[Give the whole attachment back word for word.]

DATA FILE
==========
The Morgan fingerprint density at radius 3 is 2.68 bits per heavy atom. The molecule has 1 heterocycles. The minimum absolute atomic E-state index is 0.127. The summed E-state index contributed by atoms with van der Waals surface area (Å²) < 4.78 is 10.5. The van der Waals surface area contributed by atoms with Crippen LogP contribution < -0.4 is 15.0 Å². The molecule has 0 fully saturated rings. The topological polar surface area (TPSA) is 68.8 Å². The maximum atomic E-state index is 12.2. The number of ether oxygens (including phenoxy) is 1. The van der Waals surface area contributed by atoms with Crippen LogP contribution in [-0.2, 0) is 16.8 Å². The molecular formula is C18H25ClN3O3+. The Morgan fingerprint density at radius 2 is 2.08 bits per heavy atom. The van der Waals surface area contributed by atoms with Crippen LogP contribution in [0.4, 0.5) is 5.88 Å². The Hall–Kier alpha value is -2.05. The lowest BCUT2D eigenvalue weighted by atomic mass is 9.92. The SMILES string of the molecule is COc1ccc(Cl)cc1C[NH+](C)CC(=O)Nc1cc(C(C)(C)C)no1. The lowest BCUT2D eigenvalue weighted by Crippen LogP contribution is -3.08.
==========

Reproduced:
The Morgan fingerprint density at radius 3 is 2.68 bits per heavy atom. The molecule has 1 heterocycles. The minimum absolute atomic E-state index is 0.127. The summed E-state index contributed by atoms with van der Waals surface area (Å²) < 4.78 is 10.5. The van der Waals surface area contributed by atoms with Crippen LogP contribution < -0.4 is 15.0 Å². The molecule has 0 fully saturated rings. The topological polar surface area (TPSA) is 68.8 Å². The maximum atomic E-state index is 12.2. The number of ether oxygens (including phenoxy) is 1. The van der Waals surface area contributed by atoms with Crippen LogP contribution in [-0.2, 0) is 16.8 Å². The molecular formula is C18H25ClN3O3+. The Morgan fingerprint density at radius 2 is 2.08 bits per heavy atom. The van der Waals surface area contributed by atoms with Crippen LogP contribution in [0.4, 0.5) is 5.88 Å². The Hall–Kier alpha value is -2.05. The lowest BCUT2D eigenvalue weighted by atomic mass is 9.92. The SMILES string of the molecule is COc1ccc(Cl)cc1C[NH+](C)CC(=O)Nc1cc(C(C)(C)C)no1. The lowest BCUT2D eigenvalue weighted by Crippen LogP contribution is -3.08.